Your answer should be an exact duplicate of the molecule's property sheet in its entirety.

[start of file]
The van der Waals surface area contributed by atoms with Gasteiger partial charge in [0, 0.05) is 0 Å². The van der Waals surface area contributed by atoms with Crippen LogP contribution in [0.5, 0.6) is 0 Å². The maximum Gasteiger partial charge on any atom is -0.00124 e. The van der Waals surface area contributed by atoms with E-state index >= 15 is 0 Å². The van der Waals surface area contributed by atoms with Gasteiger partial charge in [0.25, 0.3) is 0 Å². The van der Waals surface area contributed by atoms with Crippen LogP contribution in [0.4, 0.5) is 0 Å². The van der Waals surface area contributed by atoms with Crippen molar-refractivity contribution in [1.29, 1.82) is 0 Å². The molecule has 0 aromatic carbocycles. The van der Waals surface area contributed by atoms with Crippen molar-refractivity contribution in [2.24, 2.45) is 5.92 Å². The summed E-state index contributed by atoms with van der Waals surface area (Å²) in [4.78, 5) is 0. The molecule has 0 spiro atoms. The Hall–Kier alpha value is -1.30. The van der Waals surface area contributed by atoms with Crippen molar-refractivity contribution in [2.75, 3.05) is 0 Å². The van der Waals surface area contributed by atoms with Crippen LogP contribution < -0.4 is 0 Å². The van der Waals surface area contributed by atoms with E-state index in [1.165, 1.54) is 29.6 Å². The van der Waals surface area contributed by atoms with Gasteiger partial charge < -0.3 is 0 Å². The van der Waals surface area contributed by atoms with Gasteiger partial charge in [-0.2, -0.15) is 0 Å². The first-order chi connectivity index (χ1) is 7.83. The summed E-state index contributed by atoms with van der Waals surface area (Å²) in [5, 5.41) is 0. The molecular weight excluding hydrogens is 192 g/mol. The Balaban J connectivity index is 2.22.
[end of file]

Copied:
The van der Waals surface area contributed by atoms with Gasteiger partial charge in [0, 0.05) is 0 Å². The van der Waals surface area contributed by atoms with Crippen LogP contribution in [0.5, 0.6) is 0 Å². The maximum Gasteiger partial charge on any atom is -0.00124 e. The van der Waals surface area contributed by atoms with E-state index >= 15 is 0 Å². The van der Waals surface area contributed by atoms with Gasteiger partial charge in [0.25, 0.3) is 0 Å². The van der Waals surface area contributed by atoms with Crippen LogP contribution in [0.4, 0.5) is 0 Å². The van der Waals surface area contributed by atoms with Crippen molar-refractivity contribution in [1.29, 1.82) is 0 Å². The molecule has 0 aromatic carbocycles. The van der Waals surface area contributed by atoms with Crippen molar-refractivity contribution in [2.24, 2.45) is 5.92 Å². The summed E-state index contributed by atoms with van der Waals surface area (Å²) in [4.78, 5) is 0. The molecule has 0 spiro atoms. The Hall–Kier alpha value is -1.30. The van der Waals surface area contributed by atoms with Crippen molar-refractivity contribution in [2.75, 3.05) is 0 Å². The van der Waals surface area contributed by atoms with Crippen LogP contribution < -0.4 is 0 Å². The van der Waals surface area contributed by atoms with E-state index in [1.165, 1.54) is 29.6 Å². The van der Waals surface area contributed by atoms with Gasteiger partial charge < -0.3 is 0 Å². The van der Waals surface area contributed by atoms with Gasteiger partial charge in [-0.2, -0.15) is 0 Å². The first-order chi connectivity index (χ1) is 7.83. The summed E-state index contributed by atoms with van der Waals surface area (Å²) in [5, 5.41) is 0. The molecular weight excluding hydrogens is 192 g/mol. The Balaban J connectivity index is 2.22.